We’re premiering INHALE, the latest miniseries by Rick Coste, the unstoppable, unbelievably prolific audio drama producer from New England.
Tracy Tanner is an unassuming librarian in the small town of Hemlock, Massachusetts—but Tracy isn’t her real name, and she isn’t just a librarian. Tracy is a superhero—and she’s not supering anymore.
Join me as we dive into Tracy’s secrets in this exciting new miniseries!
I asked Rick a few questions about his approach:
What inspired you to go in a superhero direction this time around?
I’m an avid comic reader (have been since I was 5 when a friend introduced me to Spider-Man). I’ve always had it in the back of my mind to write a superhero story and the only thing that’s held me back was trying my hand at something original when it comes to powers, motivations, etc. ‘Inhale’ was originally conceived as a comic book and I’d started writing the script a while back. I felt I’d hit on something original. A young woman who is basically indestructible as long as she holds her breath. When I began to produce audio dramas I re-envisioned that script in audio form. The way I’d written the comic worked perfectly with the narrative style I produce my shows in.
I’ve noticed that a lot of your series have a direct-address element to them; usually a young woman addressing the audience, like in an audio diary or some kind of direct-address confessional. What motivates their form?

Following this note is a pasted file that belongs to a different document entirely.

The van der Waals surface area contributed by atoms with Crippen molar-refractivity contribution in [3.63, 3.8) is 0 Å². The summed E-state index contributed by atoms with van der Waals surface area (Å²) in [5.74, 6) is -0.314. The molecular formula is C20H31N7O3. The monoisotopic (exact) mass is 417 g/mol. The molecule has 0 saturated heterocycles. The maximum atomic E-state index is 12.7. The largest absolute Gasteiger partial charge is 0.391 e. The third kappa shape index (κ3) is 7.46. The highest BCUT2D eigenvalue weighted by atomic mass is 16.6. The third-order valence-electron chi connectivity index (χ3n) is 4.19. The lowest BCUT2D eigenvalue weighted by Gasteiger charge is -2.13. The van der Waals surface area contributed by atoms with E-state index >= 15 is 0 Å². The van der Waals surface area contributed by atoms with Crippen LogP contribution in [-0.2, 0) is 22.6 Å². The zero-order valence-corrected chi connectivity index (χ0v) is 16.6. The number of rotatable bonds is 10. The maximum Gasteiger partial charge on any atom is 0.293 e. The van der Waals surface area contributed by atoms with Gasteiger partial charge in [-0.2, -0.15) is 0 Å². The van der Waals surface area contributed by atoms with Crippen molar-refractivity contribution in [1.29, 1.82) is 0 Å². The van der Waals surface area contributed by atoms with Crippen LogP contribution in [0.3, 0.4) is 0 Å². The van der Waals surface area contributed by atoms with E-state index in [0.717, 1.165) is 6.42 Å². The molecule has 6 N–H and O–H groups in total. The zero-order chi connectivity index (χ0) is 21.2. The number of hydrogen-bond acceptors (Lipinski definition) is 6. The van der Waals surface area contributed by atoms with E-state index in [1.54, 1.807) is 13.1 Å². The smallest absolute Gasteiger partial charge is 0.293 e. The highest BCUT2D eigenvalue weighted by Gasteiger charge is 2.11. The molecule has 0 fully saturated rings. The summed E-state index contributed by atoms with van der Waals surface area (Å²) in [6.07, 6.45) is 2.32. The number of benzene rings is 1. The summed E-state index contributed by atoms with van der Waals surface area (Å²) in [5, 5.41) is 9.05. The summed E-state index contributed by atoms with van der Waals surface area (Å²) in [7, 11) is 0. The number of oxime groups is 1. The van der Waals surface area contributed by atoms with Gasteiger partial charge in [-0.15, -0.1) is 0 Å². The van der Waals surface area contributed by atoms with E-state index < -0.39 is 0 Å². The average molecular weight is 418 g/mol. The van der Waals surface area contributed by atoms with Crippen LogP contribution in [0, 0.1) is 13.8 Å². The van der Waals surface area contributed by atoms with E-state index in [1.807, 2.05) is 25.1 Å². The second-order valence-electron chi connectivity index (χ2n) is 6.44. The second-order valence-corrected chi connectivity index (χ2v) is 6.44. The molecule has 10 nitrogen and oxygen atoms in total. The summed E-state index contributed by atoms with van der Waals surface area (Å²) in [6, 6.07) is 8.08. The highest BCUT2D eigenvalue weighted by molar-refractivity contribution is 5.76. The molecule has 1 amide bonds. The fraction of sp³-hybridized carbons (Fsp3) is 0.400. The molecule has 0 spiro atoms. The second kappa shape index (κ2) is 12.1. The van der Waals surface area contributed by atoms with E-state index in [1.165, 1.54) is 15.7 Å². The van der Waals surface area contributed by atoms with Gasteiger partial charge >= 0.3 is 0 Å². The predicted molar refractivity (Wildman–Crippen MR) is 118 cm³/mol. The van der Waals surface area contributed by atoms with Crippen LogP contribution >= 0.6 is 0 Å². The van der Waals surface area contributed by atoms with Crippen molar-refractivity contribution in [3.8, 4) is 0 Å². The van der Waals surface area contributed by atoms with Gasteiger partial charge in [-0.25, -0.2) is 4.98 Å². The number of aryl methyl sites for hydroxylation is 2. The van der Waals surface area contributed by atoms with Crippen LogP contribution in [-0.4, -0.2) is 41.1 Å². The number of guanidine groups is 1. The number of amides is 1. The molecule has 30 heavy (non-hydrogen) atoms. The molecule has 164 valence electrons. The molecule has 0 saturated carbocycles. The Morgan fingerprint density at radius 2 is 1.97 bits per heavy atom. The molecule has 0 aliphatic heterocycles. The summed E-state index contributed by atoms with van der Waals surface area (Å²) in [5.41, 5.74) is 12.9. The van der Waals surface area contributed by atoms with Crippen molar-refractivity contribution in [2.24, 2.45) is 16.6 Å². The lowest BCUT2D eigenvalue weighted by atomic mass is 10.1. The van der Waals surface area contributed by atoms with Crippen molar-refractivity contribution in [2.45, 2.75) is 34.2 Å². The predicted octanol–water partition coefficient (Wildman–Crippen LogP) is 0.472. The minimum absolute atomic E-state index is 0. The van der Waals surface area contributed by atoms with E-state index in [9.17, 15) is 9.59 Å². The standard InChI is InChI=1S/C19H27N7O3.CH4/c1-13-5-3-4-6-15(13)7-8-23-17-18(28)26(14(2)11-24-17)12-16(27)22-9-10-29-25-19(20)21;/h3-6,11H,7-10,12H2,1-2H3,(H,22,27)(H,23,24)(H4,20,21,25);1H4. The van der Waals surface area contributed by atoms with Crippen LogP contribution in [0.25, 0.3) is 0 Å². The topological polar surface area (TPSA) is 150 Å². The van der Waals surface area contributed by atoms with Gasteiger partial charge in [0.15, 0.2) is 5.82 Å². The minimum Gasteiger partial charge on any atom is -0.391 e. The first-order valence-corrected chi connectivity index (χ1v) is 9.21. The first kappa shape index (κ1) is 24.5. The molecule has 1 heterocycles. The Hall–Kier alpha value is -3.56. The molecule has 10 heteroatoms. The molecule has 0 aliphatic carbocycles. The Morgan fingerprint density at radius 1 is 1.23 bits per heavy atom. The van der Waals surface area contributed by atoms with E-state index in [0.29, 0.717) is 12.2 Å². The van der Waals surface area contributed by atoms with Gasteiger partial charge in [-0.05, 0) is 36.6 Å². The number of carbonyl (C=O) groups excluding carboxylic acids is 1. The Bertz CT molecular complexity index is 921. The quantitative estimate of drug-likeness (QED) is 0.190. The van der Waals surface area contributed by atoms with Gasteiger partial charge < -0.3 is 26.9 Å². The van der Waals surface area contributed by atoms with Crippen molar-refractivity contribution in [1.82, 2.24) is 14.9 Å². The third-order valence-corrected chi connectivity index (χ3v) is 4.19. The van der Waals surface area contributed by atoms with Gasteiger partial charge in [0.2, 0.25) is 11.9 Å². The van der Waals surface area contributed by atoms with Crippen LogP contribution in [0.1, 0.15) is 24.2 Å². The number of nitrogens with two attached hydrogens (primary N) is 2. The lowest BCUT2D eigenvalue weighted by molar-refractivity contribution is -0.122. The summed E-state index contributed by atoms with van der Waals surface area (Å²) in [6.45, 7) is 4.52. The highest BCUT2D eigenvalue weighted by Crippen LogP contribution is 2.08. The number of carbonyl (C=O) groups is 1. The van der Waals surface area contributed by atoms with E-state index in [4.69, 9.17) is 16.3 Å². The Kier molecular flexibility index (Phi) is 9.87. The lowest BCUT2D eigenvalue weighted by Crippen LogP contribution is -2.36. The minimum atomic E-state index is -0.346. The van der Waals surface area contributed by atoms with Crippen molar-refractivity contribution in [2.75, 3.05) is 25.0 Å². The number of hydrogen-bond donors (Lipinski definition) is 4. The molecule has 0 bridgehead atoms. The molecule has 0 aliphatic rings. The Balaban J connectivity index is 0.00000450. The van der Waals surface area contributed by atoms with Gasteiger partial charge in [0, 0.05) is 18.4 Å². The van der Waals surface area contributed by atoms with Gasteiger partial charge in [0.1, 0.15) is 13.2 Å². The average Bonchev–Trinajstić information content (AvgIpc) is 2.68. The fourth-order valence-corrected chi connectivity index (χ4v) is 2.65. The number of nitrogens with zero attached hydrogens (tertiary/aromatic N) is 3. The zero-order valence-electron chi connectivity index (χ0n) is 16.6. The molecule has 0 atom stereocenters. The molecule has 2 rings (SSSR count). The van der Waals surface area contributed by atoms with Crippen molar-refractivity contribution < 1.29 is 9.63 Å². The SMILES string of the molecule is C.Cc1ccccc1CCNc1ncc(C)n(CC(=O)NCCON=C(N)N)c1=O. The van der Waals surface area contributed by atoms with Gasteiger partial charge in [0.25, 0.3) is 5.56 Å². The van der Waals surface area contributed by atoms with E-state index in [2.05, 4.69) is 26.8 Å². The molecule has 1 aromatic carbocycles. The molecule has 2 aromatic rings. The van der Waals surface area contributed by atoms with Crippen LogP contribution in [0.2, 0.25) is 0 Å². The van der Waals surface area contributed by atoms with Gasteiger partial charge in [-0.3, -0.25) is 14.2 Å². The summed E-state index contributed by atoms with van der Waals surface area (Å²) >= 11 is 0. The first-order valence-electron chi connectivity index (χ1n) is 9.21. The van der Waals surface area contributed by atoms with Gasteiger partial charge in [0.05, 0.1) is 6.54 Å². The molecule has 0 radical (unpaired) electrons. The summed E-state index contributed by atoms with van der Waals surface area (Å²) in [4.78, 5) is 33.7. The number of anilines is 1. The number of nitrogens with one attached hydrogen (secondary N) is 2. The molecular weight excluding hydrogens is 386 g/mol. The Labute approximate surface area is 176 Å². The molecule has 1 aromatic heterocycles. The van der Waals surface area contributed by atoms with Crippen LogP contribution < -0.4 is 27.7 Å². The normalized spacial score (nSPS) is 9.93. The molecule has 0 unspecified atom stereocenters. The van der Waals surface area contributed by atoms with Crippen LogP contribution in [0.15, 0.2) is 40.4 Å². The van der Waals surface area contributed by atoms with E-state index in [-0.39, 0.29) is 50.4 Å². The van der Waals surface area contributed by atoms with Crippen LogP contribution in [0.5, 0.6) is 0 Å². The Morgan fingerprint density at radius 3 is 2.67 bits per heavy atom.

The direct-address narrative style has always been one which has intrigued me. I tend to write in the first person with short stories and a couple of novel I’ve written.Not exclusively but that is typically the voice I find the strongest when it comes to dipping into a characters thoughts and feelings. I read a lot and that style (think Nick Hornby) grabs me. It allows access into the character’s thoughts as they recount an experience. The stories I write are a bit like glimpses into the character’s thoughts and memories. There are sounds, noises, voices, all of the things that make up a memory. The listener supplies the visuals. It started with Madyson in ‘The Behemoth’ and with a couple of exceptions (The Fiona Potts Interview, Waterguns & Rainbows), has been how I approach the medium.
This is wonderful!